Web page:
They say "heavy is the head that wears the crown," and if being a king is anything like this game makes it seem, I can see why. Be a King! is a new offering from Rake in Grass (publishers of the amazing Jets 'n' Guns) that attempts to bring you all the excitement of running your own kingdom, with, to be polite, underwhelming results.
Here's how this game works. You are a king who must raise his kingdom up from starvation, underpopulation, defenselessness, and economic stagnation. I'm not sure if you were in charge before and what exactly you were doing—probably swanning around and getting drunk with the peasantry like a young Henry V or something, but at any rate, you'd better hurry up because you've got to save your land one town at a time.
To get you started, you are shown a map of your kingdom with the villages you've straightened out marked with a check (obviously, none, in the beginning). I'm not sure why you need a map, because you don't have any choice about which town you go to, and there doesn't seem to be any larger strategic goal you need to keep in mind. It's just a dressed-up medieval progress bar, really.
Enter a village and you're in the heart of the game. The scale suddenly gets much smaller—in fact, it's just slightly larger than the village you're in. There are typically a few "starter" buildings scattered around, and the rest of the space is filled with scattered bare spots that indicate predetermined locations for additional buildings. Part of the strategy in this game—OK, about 90% of the game, really, is figuring out which buildings to put in the limited spaces you have, in order to meet the goals of each scenario. The buildings fall into four categories: dwellings, food-producing, defensive, and support. Support buildings are in effect another type of upgrade to the other three—they increase population limits, boost food production efficiency and so on. Your advisor, a rather high-strung, elderly gentleman, will tell you what you need to accomplish in order to meet your kingly goals for that round. He'll also apprise you if you are not meeting the fundamental human needs of your subjects: "Your peasants have no food! Build more farms!" etc.
Typically, goals for each town run along the lines of reaching a certain population point, having a steady income of a particular amount, and/or building a prescribed number of specialized buildings. Of course, because your kingdom is such an anarchic mess, you're never left in peace to build your economy. You must also fend off the attacks of marauding robbers, monsters, and rogue knights. You do so with a combination of hired heroes and defensive structures, which will fire on your assailants until they are dead.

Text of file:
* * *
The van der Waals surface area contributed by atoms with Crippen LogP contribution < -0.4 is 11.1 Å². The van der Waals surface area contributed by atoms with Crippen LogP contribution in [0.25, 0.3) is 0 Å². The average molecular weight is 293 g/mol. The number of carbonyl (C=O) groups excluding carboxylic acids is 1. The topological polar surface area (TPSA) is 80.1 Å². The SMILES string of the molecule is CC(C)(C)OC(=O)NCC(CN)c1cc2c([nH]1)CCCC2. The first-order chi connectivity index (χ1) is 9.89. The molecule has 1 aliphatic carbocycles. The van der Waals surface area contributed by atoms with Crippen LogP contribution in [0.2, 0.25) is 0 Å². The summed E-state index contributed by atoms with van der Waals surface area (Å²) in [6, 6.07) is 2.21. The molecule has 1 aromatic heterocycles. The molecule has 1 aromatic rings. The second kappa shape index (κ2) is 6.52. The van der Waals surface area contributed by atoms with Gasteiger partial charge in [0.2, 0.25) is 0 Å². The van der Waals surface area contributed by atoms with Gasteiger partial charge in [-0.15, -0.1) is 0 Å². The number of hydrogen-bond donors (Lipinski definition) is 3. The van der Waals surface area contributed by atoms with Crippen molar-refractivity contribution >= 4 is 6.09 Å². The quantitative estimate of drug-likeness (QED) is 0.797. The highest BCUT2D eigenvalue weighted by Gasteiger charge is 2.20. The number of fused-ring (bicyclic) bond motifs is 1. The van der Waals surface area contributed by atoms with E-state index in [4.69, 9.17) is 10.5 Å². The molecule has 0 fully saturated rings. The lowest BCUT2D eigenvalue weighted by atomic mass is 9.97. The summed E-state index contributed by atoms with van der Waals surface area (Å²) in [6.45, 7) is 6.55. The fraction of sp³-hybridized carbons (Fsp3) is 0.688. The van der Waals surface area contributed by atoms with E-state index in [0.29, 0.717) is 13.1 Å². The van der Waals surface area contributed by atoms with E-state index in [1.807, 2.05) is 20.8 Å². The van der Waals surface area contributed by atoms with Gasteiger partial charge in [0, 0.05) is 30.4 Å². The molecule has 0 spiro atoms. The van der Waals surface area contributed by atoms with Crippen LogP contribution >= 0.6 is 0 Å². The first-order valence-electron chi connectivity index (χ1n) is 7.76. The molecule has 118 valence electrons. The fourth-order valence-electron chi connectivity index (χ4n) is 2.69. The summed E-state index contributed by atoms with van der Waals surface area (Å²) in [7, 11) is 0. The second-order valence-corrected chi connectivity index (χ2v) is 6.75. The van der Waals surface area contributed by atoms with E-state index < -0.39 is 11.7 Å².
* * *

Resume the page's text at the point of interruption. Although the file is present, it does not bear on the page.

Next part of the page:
Defensive is an important word here. Imagine a Real Time Strategy game (hereafter RTS) in which all you do is build your base and economy and fend off attacks, and you'll get the picture. The only other events that occur in the game are buying materials when you have enough gold to do so, and the occasional "game event" wherein you can either purchase an upgrade of some kind, or risk one of your heroes on a quest that may earn some additional gold, wood, or stone. You don't actually get to SEE these quests play out—you're given a dialog box with a yes or no option for sending your hero out. If you say yes, then you wait a little while, and another dialog box pops up telling you that either the mission was a success and you've gained something, or your hero didn't make it. It's not exactly the most immersive experience.
So, that's the game. As you continue to win rounds, more towns get checked off on the big map, and your path takes you from small villages to cities. Having finished the game, I can't say I noticed any differences between the hamlets and the cities once you were in them—they only look different on the big map. In fact, the only thing that changes in the later stages of the game is that there are further upgrades available to buildings, as well as some new buildings. The new buildings don't bring any new tactical wrinkles to the game; they are merely more potent versions of the earlier structures.